Of Note – Transmission

This Week's Most Notable Deflation Stories

The Deflation Times - Of Note


If education is always to be conceived along the same antiquated lines of a mere transmission of knowledge, there is little to be hoped from it in the bettering of man’s future. For what is the use of transmitting knowledge if the individual’s total development lags behind?

Maria Montessori

COVID-19: Current Worldwide Status

Worldwide Confirmed Cases

Worldwide Confirmed Deaths

Worldwide Case Fatality Rate

Worldwide Doubling Time

Worldwide Crude Confirmed Case Rate + Worldwide Crude Fatality Rate

Worldwide case fatality rate has dropped to 4.75 from the peak at the end of April of 7.12. Worldwide doubling time for the last five days is at 39 days. Although case fatality rate has dropped and doubling time has increased, worldwide confirmed cases and worldwide confirmed deaths continue to rise. The spread of COVID-19 continues.

Data Sources: Our World In Data. COVID-19 Dashboard by the Center for Systems Science and Engineering (CSSE) at Johns Hopkins University (JHU). Worldometer.

SOCIAL MOOD: On Edge – Insecure and Fearful

The McCloskeys are personal injury attorneys who suddenly became famous last Sunday. As an estimated 500 demonstrators marched near their home, the couple heard a loud commotion and saw a large group of people break an iron gate marked with “No Trespassing” and “Private Street” signs, according to a police report. Video posted online and viewed by millions showed Mark McCloskey wielding a long-barreled gun and Patricia McCloskey waving a small handgun. No shots were fired. That same video showed the protesters walking through the gate and it was unclear when it was damaged.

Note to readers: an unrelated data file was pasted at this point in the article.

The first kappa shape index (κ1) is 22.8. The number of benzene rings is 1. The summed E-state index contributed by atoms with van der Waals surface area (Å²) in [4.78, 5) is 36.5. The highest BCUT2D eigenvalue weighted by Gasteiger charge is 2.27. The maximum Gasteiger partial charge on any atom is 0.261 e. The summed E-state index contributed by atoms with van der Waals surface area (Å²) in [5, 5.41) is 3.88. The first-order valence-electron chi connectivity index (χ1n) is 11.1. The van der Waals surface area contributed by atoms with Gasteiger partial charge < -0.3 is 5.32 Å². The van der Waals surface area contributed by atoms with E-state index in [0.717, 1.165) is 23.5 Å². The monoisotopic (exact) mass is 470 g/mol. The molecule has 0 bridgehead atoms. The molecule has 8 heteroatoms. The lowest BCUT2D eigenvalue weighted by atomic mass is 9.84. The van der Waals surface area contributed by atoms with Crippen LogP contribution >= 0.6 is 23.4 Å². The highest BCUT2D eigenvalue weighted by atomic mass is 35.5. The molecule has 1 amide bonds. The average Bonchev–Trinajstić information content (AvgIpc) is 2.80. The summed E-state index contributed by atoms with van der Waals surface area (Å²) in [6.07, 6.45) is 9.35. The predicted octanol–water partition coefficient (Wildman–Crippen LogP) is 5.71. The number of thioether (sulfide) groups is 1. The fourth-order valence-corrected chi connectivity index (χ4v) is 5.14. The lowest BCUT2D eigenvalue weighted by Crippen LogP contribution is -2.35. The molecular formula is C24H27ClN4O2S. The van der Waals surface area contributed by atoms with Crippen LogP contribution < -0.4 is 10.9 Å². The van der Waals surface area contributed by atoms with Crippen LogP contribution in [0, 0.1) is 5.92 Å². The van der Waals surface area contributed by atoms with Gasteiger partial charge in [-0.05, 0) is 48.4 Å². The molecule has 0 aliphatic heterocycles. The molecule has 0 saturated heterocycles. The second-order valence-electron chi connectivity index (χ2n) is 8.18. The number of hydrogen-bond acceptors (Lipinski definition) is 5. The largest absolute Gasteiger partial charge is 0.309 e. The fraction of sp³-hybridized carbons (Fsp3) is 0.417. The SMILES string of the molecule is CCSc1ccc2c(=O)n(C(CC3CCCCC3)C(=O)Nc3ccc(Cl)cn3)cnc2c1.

Source: Protesters Return to St. Louis Area Where Couple Drew Guns in Widely Spread Pictures.

A mob of at least 100 smashed through the historic wrought iron gates of Portland Place, destroying them, rushed towards my home where my family was having dinner outside and put us in fear for our lives,” Mark McCloskey said, and shared photos of the destroyed gate. Despite his claims, video circulating on social media shows protesters opening and walking through the unbroken gate. It is unclear when it was actually damaged or who destroyed it.

Source: Central West End couple explains why they pointed guns at protesters who demanded Krewson’s resignation.

Video Source: St. Louis Couple Goes Viral After Pointing Guns At Protesters | TODAY.